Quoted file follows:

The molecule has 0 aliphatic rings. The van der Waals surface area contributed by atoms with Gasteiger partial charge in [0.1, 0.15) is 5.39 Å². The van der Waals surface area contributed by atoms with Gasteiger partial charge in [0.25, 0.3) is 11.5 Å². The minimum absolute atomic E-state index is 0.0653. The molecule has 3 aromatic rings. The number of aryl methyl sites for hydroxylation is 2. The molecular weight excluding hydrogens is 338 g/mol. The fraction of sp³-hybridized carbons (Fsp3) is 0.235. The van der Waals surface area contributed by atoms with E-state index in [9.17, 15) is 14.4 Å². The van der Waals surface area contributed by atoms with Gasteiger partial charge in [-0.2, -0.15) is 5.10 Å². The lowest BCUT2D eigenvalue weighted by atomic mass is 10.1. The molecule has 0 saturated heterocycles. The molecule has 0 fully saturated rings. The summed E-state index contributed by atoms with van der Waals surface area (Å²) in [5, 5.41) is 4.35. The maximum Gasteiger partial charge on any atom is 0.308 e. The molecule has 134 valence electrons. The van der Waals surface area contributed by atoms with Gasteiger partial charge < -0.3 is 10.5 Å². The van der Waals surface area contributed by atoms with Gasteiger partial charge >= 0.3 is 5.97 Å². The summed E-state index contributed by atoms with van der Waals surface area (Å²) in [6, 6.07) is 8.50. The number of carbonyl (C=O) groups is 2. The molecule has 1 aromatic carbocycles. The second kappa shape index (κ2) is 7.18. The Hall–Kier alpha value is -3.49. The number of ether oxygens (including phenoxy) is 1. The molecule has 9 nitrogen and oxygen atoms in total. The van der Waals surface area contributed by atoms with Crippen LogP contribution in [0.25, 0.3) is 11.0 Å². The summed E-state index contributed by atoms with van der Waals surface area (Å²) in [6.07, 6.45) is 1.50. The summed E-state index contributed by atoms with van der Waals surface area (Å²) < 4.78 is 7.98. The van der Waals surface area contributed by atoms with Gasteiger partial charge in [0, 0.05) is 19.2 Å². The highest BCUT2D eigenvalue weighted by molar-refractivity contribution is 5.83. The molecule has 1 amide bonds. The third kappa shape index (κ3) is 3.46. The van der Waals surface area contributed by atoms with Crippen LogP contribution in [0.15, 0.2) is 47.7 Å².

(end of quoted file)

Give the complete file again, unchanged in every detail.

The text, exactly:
The molecule has 0 aliphatic rings. The van der Waals surface area contributed by atoms with Gasteiger partial charge in [0.1, 0.15) is 5.39 Å². The van der Waals surface area contributed by atoms with Gasteiger partial charge in [0.25, 0.3) is 11.5 Å². The minimum absolute atomic E-state index is 0.0653. The molecule has 3 aromatic rings. The number of aryl methyl sites for hydroxylation is 2. The molecular weight excluding hydrogens is 338 g/mol. The fraction of sp³-hybridized carbons (Fsp3) is 0.235. The van der Waals surface area contributed by atoms with E-state index in [9.17, 15) is 14.4 Å². The van der Waals surface area contributed by atoms with Gasteiger partial charge in [-0.2, -0.15) is 5.10 Å². The lowest BCUT2D eigenvalue weighted by atomic mass is 10.1. The molecule has 0 saturated heterocycles. The molecule has 0 fully saturated rings. The summed E-state index contributed by atoms with van der Waals surface area (Å²) in [5, 5.41) is 4.35. The maximum Gasteiger partial charge on any atom is 0.308 e. The molecule has 134 valence electrons. The van der Waals surface area contributed by atoms with Gasteiger partial charge < -0.3 is 10.5 Å². The van der Waals surface area contributed by atoms with Gasteiger partial charge >= 0.3 is 5.97 Å². The summed E-state index contributed by atoms with van der Waals surface area (Å²) in [6, 6.07) is 8.50. The number of carbonyl (C=O) groups is 2. The molecule has 1 aromatic carbocycles. The second kappa shape index (κ2) is 7.18. The Hall–Kier alpha value is -3.49. The number of ether oxygens (including phenoxy) is 1. The molecule has 9 nitrogen and oxygen atoms in total. The van der Waals surface area contributed by atoms with Crippen LogP contribution in [0.25, 0.3) is 11.0 Å². The summed E-state index contributed by atoms with van der Waals surface area (Å²) in [6.07, 6.45) is 1.50. The summed E-state index contributed by atoms with van der Waals surface area (Å²) < 4.78 is 7.98. The van der Waals surface area contributed by atoms with Gasteiger partial charge in [0, 0.05) is 19.2 Å². The highest BCUT2D eigenvalue weighted by molar-refractivity contribution is 5.83. The molecule has 1 amide bonds. The third kappa shape index (κ3) is 3.46. The van der Waals surface area contributed by atoms with Crippen LogP contribution in [0.15, 0.2) is 47.7 Å².